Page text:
Next, extend the fork by hand, let it slowly settle, and re-measure. Mark this measurement as C. Halfway between B and C is where your suspension would settle if there were no friction in the system. Static sag can be calculated as follows: sag=A-(C+B)/2. Repeat this process to determine the rear sag. If you have too much or too little sag, add more or less preload.
    A general base setting for this is around 30-35mm for street riding and 25-30mm for the track.
    The important measurement for preload is the rear sag setting. For street use, you should aim for 30mm of sag; if you're heading for the track, shoot for 25mm. Choose a value you want for rear sag, and adjust your rear preload accordingly. Write the sag numbers down along with your preload setting. I like mine about 40mm (Street). To figure rear sag you A. Find a solid point on the subframe to measure from a point on the swing arm in a vertical line. B.lift the rear off the ground from a point on the frame not swing arm to get full extension for the rear shock. C. With you on it. sag=A-(C+B)/2. . DAMPING
    Controlling your suspension
    With nothing to measure, finding a starting point for compression and rebound damping is a much more subjective process. As always, write down your current settings before changing anything.
    Find the total range of your compression adjusters by turning them out to the full soft position, then, counting the number of turns or clicks, turn them in until they stop. When dealing with damping adjusters, never crank them tight, otherwise you may damage internal components-just lightly seat them at the end of the range. Back each adjuster out one-half of its full range-for example, if you have 12 clicks of range, set the adjuster to six clicks out.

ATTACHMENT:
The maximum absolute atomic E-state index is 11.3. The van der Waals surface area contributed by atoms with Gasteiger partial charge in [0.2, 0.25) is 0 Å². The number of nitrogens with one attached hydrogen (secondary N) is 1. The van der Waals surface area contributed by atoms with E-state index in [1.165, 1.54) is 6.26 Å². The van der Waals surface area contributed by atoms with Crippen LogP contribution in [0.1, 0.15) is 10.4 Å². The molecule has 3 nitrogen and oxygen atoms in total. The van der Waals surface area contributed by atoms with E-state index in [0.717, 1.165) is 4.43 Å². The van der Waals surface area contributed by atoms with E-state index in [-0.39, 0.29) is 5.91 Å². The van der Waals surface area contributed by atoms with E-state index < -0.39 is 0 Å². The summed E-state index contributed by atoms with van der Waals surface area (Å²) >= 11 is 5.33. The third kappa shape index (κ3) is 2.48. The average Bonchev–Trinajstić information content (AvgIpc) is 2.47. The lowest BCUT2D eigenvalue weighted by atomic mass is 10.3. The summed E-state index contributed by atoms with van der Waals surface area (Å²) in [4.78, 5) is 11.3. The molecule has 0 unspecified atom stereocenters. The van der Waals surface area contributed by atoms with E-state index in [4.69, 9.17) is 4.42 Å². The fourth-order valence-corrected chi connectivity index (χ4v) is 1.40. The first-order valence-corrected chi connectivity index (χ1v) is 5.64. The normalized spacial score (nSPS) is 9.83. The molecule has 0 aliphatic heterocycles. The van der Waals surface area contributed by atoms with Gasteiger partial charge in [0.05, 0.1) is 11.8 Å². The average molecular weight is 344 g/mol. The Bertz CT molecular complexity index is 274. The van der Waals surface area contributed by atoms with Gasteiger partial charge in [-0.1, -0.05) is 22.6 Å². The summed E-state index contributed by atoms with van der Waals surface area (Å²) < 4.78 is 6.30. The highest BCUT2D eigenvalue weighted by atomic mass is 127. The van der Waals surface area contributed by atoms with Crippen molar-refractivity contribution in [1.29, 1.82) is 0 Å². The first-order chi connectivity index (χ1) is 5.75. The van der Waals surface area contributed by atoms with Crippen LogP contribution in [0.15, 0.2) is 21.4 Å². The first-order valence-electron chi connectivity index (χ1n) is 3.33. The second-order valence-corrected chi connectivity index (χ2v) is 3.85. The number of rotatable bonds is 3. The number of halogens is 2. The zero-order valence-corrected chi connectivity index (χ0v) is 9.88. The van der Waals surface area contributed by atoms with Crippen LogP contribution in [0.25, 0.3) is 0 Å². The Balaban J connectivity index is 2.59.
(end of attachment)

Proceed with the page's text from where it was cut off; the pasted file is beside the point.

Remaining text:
Turn your rebound adjusters in to the full stiff position and push down on the suspension. Pretty slow coming back up, right? Now back the screws all the way out and try again. You should notice a big difference in the way the fork or shock extends-it may even come up quick enough to top out the suspension and then settle again, much like a car with blown shocks behaves over bumps.
    Set the rebound adjusters so that after you forcibly push down on the front or rear of the bike, it does not rise beyond its normal resting point when you let go. The bike should rise to the point where you started in approximately one second with just the force of the springs. If the front or back comes up quickly, overshoots and settles back down to its resting point, add more rebound. If you count more than a second for the bike to come up and stop, take out some rebound. Unsure? Err on the too-stiff side for now. In fact, dial in a couple extra clicks or a half-turn just to be certain. .RIDE